Ruthless Name Calling
Emmer has made it clear in interviews that Repubican Party leadership endorses the name-calling effort. In June, Emmer told Politico his staff has a “direct mandate” from himself and Republican leadership to “to be ruthless,” calling House Democrats “deranged” and “socialists.”
David Goldenberg, the Midwest Regional Director for the Anti-Defamation League, told MinnPost that using anti-Semitism for political gain or saying that it is limited to one political party makes it harder to confront.
After several Democratic congress members who are Jewish complained to the NRCC, Chris Pack, the NRCC communications director did not explicitly address how the NRCC defines anti-Semitism as or if he thinks Jewish members can be anti-Semitic. He said, “With anti-Semitism on the rise, it’s important for all sides to be sensitive with regards to this serious issue. It is also important for all sides to hold those accountable who turn a blind eye to the anti-Semites within the House Democratic conference.”
Emmer has been a congressman since 2015, replacing Michele Bachmann. He ran for governor in 2010. He worked for his family’s lumber business, is married with seven children, and is an avid hockey player and coach.
Unfortunately, the hypocrisy cycle grinds away without interruption.
Another blue wave? This expert says it just might happen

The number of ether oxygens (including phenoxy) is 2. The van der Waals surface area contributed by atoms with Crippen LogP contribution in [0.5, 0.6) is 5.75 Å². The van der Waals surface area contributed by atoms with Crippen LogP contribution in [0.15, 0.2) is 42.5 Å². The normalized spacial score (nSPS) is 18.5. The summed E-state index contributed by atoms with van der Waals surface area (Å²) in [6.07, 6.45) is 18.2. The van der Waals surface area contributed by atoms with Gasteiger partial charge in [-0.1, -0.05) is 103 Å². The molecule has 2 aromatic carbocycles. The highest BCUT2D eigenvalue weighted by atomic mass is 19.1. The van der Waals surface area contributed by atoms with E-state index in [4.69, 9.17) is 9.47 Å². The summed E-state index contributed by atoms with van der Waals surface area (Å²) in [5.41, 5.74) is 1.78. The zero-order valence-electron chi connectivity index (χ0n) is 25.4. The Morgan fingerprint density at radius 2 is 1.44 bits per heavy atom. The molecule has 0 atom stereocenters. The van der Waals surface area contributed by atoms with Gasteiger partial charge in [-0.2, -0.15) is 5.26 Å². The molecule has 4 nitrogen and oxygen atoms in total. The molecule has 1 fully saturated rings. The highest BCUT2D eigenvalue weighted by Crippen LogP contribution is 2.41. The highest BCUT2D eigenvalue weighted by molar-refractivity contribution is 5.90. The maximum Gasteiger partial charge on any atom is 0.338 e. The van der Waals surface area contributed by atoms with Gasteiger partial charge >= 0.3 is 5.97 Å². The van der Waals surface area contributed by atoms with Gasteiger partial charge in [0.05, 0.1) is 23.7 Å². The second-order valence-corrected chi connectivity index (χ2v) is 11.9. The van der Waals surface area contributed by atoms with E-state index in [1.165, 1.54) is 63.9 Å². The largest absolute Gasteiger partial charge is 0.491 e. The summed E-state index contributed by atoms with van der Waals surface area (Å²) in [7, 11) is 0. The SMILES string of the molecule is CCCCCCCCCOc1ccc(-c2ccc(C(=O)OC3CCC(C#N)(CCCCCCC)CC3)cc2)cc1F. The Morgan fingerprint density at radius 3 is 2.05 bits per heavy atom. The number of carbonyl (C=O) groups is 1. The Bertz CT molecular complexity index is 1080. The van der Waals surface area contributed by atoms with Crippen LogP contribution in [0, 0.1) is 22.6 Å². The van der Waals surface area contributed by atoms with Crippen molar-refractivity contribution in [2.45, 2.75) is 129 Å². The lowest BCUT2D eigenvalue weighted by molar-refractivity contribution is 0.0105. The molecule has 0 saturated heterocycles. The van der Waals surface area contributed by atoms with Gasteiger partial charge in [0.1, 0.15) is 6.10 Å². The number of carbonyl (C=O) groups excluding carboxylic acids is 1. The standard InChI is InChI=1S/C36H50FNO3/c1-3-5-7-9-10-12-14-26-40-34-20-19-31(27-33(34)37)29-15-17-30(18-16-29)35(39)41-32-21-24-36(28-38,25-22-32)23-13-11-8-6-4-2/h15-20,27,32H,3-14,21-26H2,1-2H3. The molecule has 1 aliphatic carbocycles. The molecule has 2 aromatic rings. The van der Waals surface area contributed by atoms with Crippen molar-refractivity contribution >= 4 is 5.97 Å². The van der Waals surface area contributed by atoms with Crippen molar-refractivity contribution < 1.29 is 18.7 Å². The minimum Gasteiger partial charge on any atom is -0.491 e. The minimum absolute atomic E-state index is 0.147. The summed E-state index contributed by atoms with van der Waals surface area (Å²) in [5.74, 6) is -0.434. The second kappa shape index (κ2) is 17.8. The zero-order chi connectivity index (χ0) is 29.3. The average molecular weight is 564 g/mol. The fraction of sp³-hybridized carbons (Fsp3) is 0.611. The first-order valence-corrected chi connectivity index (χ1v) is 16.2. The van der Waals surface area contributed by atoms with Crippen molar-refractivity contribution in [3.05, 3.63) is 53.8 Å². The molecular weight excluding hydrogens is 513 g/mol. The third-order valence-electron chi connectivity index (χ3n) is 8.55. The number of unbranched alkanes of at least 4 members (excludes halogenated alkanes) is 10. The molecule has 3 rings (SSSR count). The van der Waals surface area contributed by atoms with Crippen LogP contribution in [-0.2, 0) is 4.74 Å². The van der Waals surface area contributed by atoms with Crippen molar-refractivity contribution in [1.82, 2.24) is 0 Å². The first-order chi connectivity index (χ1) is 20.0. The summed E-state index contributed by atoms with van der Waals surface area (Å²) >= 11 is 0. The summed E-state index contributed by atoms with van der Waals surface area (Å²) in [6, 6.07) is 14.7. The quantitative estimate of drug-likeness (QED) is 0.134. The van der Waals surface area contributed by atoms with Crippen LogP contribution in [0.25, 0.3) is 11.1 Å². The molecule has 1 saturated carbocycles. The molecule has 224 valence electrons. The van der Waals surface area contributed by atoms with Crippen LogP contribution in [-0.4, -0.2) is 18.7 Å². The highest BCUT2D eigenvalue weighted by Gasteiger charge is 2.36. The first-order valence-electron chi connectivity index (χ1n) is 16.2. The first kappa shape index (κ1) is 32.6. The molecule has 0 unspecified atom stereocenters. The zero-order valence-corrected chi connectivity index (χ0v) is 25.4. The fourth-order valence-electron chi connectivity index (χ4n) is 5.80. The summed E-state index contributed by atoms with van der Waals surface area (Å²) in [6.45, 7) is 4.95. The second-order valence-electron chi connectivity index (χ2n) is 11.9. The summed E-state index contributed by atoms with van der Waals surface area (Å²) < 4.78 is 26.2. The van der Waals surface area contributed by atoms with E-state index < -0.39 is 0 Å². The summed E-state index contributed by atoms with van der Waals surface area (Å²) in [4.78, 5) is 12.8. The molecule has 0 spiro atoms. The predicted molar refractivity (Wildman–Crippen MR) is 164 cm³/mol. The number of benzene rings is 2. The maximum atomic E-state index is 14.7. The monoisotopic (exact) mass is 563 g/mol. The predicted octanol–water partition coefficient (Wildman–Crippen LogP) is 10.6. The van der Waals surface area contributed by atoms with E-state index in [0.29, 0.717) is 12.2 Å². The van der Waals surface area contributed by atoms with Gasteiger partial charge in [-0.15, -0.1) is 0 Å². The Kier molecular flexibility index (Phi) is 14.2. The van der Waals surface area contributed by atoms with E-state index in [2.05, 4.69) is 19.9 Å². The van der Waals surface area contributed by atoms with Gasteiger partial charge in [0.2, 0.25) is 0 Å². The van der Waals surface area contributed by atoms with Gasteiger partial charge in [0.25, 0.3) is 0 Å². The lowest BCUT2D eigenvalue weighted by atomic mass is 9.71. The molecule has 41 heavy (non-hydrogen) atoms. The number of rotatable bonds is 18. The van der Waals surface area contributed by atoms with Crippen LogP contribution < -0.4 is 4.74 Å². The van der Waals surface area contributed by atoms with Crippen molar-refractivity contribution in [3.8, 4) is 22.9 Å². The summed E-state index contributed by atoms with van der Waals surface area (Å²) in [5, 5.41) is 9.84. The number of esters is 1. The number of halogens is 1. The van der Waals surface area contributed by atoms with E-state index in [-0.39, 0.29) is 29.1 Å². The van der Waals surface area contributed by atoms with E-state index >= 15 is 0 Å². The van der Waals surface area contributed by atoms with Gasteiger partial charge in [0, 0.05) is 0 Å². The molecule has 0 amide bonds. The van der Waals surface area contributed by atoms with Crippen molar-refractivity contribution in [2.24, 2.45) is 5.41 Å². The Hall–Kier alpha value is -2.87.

In July 2018, the most widely respected analysts were decidedly uncertain whether the Democrats could retake the House. On July 6, Cook Political Report, for example, listed 180 seats as "solid" for Democrats, with 12 likely/lean and 3 "toss-up or worse." If the Democrats won all of those and the 22 GOP-held seats described as "toss-ups" — they'd still be one seat short of a majority, at 217.
This article first appeared in Salon.
It’s not Democrats who are making guns a political issue: It’s all the dead bodies
We can’t keep up. We can’t keep up with the lies, we can’t keep up with the racism, we can’t keep up with the anti-immigrant hysteria, we can’t keep up with the firings and resignations, we can’t keep up with the flat-out lunacy, but most of all, we can’t keep up with the dead bodies.
In a single week, between Sunday, July 28, and Saturday, Aug. 3, there were three separate mass shootings in this country. In Gilroy, California, at a popular garlic festival, a man wearing a bulletproof vest and carrying an AK-47 style assault rifle, killed three people and wounded 13. Two of the dead and several of the wounded were children. The shooter had six high-capacity magazines in his possession: one was a drum magazine holding 75 rounds of 7.62 mm ammunition, and the other five held 40 rounds. He had bought the AK-47 and ammunition just three weeks before he opened fire on the festival goers.
Fox contributor suggests Medicare for All would increase mass shootings
On Friday's Fox and Friends, Fox contributor Rachel Campos-Duffy suggested that Medicare for All would increase the likelihood of mass shootings by lowering access to mental health care.
Rep. Sean Duffy (R-Wisc.) noted the lack of mental health care in his state, noting that if mass shooters got the treatment they need, they might not go on murderous rampages.
"And I would just say, Medicare for All is going to make that worse. You're going to have less reimbursement for people in the mental health profession," Campos-Duffy said.
"We already have a shortage of that. So, if you're worried about mental health -- which we should be -- in light of all those events that we're seeing, then we really should consider, what will Medicare for All do to our mental health services?"